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How Soon Can You Get An Abortion

by Lyndon Langley
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How Soon Can You Get An Abortion

How Soon Can You Get An Abortion

Finding out you’re pregnant is often one of the most shocking moments of your life. Your world changes immediately as questions flood your mind. What am I going to do? Who will take care of my children if something happens to me? How will I pay bills? Am I ready for this responsibility? How soon can I start trying? And on and on…
If you are not already at least 10 weeks along in your pregnancy, you may be thinking “I don’t want to know until after my due date.” But why wait? The truth is there are several medical conditions which could occur during pregnancy that would endanger both mother and child. For example, high blood pressure, gestational diabetes, heart problems, placental abruption, placenta previa, preterm labor and delivery, and even death all happen more frequently when the fetus is less than 12 weeks old. In fact, research shows that women who abort earlier than 12 weeks have higher rates of these complications associated with pregnancy. So, if you find yourself suddenly faced with a situation where you need to decide whether or not to continue with the pregnancy, you should act sooner rather than later.
There are many reasons why you might feel pressured to keep the baby. Maybe you are still hoping that things work out with your partner and you don’t want to break his/her heart by having an abortion. Or maybe you just want to finish school before becoming a parent. Whatever your reason, you should always consider what is best for you as well as your health and the health of your unborn child. Here’s how you can determine exactly how long you can delay making an abortion decision:
Early Pregnancy Test Results – Within 3 Weeks
You can find out pretty quickly if you are pregnant because a urine test can detect pregnancy hormones as early as 6 – 7 days following intercourse. Some home pregnancy testing kits give results as soon as 2 – 3 days after unprotected sex. Early pregnancy tests also provide information on how far along you are in your pregnancy. Depending upon where you live, you may be able to go directly from the clinic or pharmacy to your doctor’s office for a pregnancy checkup. This is especially true if you are in your second trimester. However, some states and local municipalities restrict the number of visits you can receive per month so contact your healthcare provider to learn about their policies.
Pregnancy Symptoms – Between 4 & 8 Weeks
During this period of your pregnancy, symptoms such as breast tenderness, abdominal pain, nausea, vomiting, diarrhea, headaches, fatigue and weight gain or loss vary based on your particular pregnancy. These symptoms typically begin around 4 weeks but they can start as early as 1 week or as late as 9 weeks. It is common for women to experience two periods of morning sickness; one between 5 – 11 weeks and another between 13 – 24 weeks. Women should call their doctor if they notice any unusual bleeding, vaginal discharge or spotting, severe stomach cramps or backache.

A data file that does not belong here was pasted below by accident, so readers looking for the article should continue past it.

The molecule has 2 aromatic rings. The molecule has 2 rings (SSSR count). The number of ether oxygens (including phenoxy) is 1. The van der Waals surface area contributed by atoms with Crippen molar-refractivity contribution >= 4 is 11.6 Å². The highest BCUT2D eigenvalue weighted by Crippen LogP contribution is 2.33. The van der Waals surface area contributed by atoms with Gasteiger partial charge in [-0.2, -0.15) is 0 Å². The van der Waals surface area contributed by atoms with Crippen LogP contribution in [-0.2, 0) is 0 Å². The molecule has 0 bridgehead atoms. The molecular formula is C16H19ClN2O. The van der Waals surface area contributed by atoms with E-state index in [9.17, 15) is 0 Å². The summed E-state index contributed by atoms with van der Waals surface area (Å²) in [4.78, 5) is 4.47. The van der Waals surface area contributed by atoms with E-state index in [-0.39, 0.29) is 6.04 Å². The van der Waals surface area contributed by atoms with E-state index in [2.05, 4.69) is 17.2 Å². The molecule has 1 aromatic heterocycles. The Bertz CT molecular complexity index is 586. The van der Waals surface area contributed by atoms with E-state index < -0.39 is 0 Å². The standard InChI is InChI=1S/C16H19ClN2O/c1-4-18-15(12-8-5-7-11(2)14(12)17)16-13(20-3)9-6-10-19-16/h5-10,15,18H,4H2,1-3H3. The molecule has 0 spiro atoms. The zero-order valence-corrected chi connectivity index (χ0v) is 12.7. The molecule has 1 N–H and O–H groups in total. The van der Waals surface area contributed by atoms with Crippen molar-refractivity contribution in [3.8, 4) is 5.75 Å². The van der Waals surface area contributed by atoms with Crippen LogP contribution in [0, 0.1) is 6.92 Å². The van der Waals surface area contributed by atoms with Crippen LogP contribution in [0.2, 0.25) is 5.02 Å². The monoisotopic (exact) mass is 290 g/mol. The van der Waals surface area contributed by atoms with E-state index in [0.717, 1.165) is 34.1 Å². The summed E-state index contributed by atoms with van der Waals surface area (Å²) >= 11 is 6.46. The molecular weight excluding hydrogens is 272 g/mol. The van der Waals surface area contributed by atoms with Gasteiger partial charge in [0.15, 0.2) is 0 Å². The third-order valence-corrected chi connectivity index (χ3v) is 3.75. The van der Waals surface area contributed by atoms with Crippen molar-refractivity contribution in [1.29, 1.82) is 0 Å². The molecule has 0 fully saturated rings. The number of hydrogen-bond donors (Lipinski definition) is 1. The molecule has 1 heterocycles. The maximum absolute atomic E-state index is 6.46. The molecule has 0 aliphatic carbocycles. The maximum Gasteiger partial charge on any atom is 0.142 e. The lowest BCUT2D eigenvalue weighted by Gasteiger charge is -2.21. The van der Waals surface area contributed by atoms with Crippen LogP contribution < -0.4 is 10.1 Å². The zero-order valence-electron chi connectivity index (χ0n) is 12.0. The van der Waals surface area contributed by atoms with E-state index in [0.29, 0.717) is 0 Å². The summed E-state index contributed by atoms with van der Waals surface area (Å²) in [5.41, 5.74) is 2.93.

Your Doctor’s Appointment – At Your First Visit
At your initial visit, your doctor will perform a physical exam, review your family history and discuss your current lifestyle. He or she will also order basic labwork including a complete blood count (CBC) and urinalysis. A pelvic examination will help your doctor assess the size of your uterus and fetal development. Ultrasound exams can also be performed to evaluate your cervix and heartbeat at this point.
Tests to Determine Placental Location – After 6 Weeks
In addition to performing a physical exam, your doctor will probably order certain specialized tests to determine the location of your pregnancy. If the pregnancy has been confirmed, he or she will arrange for a transvaginal ultrasound to measure the position of the fetus and placenta and to rule out multiple pregnancies. Other tests include a fundal height measurement which helps calculate the length of the uterus, and an x-ray called a biophysical profile which measures uterine activity.
Determining Gestational Age – From Week 13 Onward
Once you’ve made sure that your pregnancy is viable, your doctor will likely adjust your appointment schedule to accommodate other appointments. Your physician may ask that you come in every two weeks instead of weekly. During each visit he will confirm your pregnancy and estimate its approximate age. Based on your last menstrual period, your doctor can usually tell you approximately how far along you are.
With early pregnancy tests, it is possible to find out that you are pregnant within a few days of conception giving you time to think about your options, have conversations with the people who are important to you, and then make the decision that you believe is best for you.
While waiting until you reach the fourth week of your pregnancy to make an abortion decision may seem like a good idea in theory, real life situations sometimes present different challenges. For instance, if you are unmarried and living away from home, you may feel uncomfortable discussing your pregnancy with your parents. Or you might be concerned about being able to afford raising a child while continuing to pursue your education. Another consideration might be that you are involved in a domestic violence situation and don’t want to bring up the issue of terminating the pregnancy with your abuser. Perhaps you have decided to become involved in foster parenting or adoption services and you fear that telling your prospective adoptive parents about your pregnancy will affect your chances of getting placed with them. No matter what your personal circumstances, you should never let anyone influence your decisions regarding your pregnancy.

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